• Olson: Supportive as long as it maintains its local control.
  • Rave: Leaning toward supporting the bill, but is “well aware of the concerns” and could change his mind.
  • Rhoden: Supportive; believes the state should “let the local governing body make the decision for themselves.”
  • Tieszen: Prime sponsor of the bill, has testified for it.

Taking a bit of a leap (some of these statements have been more decisive and clear than others), I’d categorize the committee like this:

Yes votes (4): Lederman, Olson, Rhoden, Tieszen

No votes (3): Frerichs, Johnston, Lucas

Undecided (2): Brown, Rave

With nine members on the committee, the bill needs five votes to pass, and is already one short. If either Brown or Rave votes yes, or one of the no votes changes their mind (without any yes votes flipping), House Bill 1087 will probably pass out of committee.

Bill forbidding federal gun restrictions passes SD committee

A bill opposed to “all dilution and diminution of Second Amendment rights" is headed to the South Dakota Senate.

Senate Bill 207 passed the Senate State Affairs Committee 8-1 Wednesday. It’s a “legislative finding”, a declaration of the Legislature’s opinion, that declares “the Founding Fathers freely and willingly abjured all legislative and executive authority to regulate gun ownership and usage, as well as the related issue of the maintenance and armament of state militias, to individual citizens and the states respectively.”

It also directs the state’s attorney general to “be vigilant and proactive in protecting, by litigation if necessary, the rights of South Dakota and its citizens against all dilution and diminution of Second Amendment rights from whatever source and by whatever means.”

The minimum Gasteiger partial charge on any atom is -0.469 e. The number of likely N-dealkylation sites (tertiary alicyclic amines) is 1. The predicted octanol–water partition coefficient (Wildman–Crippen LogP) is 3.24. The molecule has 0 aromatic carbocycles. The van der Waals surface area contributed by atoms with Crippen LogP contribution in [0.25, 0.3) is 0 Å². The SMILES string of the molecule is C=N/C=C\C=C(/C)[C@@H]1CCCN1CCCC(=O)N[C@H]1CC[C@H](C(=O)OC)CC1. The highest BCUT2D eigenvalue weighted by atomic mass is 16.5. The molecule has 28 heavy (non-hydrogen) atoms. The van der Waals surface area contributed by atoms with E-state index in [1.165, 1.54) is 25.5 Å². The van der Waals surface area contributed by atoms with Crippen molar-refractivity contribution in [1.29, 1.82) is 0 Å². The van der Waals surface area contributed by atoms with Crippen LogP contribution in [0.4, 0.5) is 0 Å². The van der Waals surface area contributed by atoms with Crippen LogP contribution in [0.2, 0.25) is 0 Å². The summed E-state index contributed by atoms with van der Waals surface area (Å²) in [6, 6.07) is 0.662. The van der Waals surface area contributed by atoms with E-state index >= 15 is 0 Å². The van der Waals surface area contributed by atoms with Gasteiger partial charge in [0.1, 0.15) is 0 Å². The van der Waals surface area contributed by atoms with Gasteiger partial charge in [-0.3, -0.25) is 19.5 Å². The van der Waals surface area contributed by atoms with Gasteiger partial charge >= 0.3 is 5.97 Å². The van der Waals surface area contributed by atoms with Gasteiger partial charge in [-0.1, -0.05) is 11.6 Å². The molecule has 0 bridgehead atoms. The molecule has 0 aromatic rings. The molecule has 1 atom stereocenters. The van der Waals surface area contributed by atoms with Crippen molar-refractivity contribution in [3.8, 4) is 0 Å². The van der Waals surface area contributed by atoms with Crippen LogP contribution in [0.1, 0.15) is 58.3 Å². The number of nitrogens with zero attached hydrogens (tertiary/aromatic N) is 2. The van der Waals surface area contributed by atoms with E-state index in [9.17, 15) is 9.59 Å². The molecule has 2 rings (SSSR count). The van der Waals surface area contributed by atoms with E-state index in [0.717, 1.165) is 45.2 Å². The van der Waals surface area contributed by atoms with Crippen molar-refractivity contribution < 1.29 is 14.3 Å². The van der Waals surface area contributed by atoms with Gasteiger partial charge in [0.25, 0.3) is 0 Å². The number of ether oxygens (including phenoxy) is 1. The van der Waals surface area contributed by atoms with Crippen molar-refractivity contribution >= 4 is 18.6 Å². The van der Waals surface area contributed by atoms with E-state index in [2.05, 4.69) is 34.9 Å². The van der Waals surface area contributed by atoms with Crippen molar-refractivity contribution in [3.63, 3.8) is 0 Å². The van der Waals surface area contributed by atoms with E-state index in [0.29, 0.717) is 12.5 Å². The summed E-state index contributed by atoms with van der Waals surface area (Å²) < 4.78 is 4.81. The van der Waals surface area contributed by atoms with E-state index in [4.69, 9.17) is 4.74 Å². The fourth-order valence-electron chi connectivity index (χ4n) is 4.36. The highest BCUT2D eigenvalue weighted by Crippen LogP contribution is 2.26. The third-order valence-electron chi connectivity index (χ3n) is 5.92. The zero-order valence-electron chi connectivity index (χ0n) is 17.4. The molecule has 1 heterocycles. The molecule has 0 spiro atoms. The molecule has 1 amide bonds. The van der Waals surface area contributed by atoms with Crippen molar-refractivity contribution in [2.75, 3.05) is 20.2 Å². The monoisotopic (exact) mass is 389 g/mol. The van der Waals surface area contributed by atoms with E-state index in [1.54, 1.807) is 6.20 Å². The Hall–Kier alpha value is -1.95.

Sen. Larry Rhoden, R-Union Center, said the bill is “designed to be a constructive, conservative and reasoned reaffirmation of our Second Amendment rights.”

Attorney General Marty Jackley supported the bill “based on its appreciation for the Second Amendment.”

Sen. Craig Tieszen, R-Rapid City, worried that the language in the bill was overbroad. 

"My understanding of constitutional law is that all of our constitutional rights are subject to balancing by the courts and subject to some reasonable restrictions," Tieszen said. "It seems to me to be a little strong and contrary to what i understand our constitutional rights to be."

But Jackley said his reading of the bill in its entirety was that it did not prohibit regulation. He referred to the phrase in the bill opposed to “federal initiatives directed at the restriction of gun ownership and the right of self defense”, not reasonable regulation.

Sen. Larry Lucas, D-Mission, was the lone no vote. Lucas said the bill would end up entangling South Dakota in costly lawsuits against the federal government.

'Social host' bill defeated again

Sen. Larry Lucas’ second attempt to pass a bill punishing adults who provide space for underage drinking fared no better than his first, but he said he was upbeat over an “olive branch” offered by an opponent to the bill.

Lucas’ Senate Bill 225 made it a misdemeanor for adults who keep or maintain a place for underage alcohol consumption. Dubbed the “social host” bill, it had the support of Attorney General Marty Jackley but ran into a wall on the Senate State Affairs Committee.